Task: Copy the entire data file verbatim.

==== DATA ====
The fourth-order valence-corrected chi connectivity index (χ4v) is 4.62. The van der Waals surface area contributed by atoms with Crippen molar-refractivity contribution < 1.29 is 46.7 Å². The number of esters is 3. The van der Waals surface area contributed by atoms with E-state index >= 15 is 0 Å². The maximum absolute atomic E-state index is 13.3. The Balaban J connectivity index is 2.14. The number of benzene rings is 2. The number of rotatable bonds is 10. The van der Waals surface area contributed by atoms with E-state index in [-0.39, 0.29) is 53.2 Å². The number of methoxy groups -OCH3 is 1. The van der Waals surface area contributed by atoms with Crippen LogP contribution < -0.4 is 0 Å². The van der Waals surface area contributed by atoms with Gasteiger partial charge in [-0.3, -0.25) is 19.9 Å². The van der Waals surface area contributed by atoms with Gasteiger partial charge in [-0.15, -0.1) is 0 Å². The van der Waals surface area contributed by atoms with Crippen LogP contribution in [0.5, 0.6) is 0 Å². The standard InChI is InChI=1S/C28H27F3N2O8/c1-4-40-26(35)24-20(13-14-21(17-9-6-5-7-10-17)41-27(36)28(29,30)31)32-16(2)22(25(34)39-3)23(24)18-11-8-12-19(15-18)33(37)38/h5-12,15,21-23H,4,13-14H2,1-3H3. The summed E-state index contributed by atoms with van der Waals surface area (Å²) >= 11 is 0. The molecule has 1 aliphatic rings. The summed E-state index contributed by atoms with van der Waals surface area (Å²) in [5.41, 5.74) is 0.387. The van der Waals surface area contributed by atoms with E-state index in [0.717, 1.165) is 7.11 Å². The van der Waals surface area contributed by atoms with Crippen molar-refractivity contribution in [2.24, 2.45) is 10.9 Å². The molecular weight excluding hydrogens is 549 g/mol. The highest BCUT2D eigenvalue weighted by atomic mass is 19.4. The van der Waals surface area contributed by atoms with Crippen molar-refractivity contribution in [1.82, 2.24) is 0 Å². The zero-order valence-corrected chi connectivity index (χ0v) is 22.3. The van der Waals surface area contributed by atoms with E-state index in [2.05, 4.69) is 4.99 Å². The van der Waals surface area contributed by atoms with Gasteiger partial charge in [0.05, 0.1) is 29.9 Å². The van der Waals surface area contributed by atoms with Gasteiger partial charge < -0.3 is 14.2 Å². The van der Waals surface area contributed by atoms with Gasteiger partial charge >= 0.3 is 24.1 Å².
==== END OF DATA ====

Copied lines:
The fourth-order valence-corrected chi connectivity index (χ4v) is 4.62. The van der Waals surface area contributed by atoms with Crippen molar-refractivity contribution < 1.29 is 46.7 Å². The number of esters is 3. The van der Waals surface area contributed by atoms with E-state index >= 15 is 0 Å². The maximum absolute atomic E-state index is 13.3. The Balaban J connectivity index is 2.14. The number of benzene rings is 2. The number of rotatable bonds is 10. The van der Waals surface area contributed by atoms with E-state index in [-0.39, 0.29) is 53.2 Å². The number of methoxy groups -OCH3 is 1. The van der Waals surface area contributed by atoms with Crippen LogP contribution < -0.4 is 0 Å². The van der Waals surface area contributed by atoms with Gasteiger partial charge in [-0.3, -0.25) is 19.9 Å². The van der Waals surface area contributed by atoms with Gasteiger partial charge in [-0.15, -0.1) is 0 Å². The van der Waals surface area contributed by atoms with Crippen LogP contribution in [0.5, 0.6) is 0 Å². The standard InChI is InChI=1S/C28H27F3N2O8/c1-4-40-26(35)24-20(13-14-21(17-9-6-5-7-10-17)41-27(36)28(29,30)31)32-16(2)22(25(34)39-3)23(24)18-11-8-12-19(15-18)33(37)38/h5-12,15,21-23H,4,13-14H2,1-3H3. The summed E-state index contributed by atoms with van der Waals surface area (Å²) >= 11 is 0. The molecule has 1 aliphatic rings. The summed E-state index contributed by atoms with van der Waals surface area (Å²) in [5.41, 5.74) is 0.387. The van der Waals surface area contributed by atoms with E-state index in [0.717, 1.165) is 7.11 Å². The van der Waals surface area contributed by atoms with Crippen molar-refractivity contribution in [2.24, 2.45) is 10.9 Å². The molecular weight excluding hydrogens is 549 g/mol. The highest BCUT2D eigenvalue weighted by atomic mass is 19.4. The van der Waals surface area contributed by atoms with Crippen molar-refractivity contribution in [1.82, 2.24) is 0 Å². The zero-order valence-corrected chi connectivity index (χ0v) is 22.3. The van der Waals surface area contributed by atoms with E-state index in [2.05, 4.69) is 4.99 Å². The van der Waals surface area contributed by atoms with Gasteiger partial charge in [0.05, 0.1) is 29.9 Å². The van der Waals surface area contributed by atoms with Gasteiger partial charge < -0.3 is 14.2 Å². The van der Waals surface area contributed by atoms with Gasteiger partial charge >= 0.3 is 24.1 Å².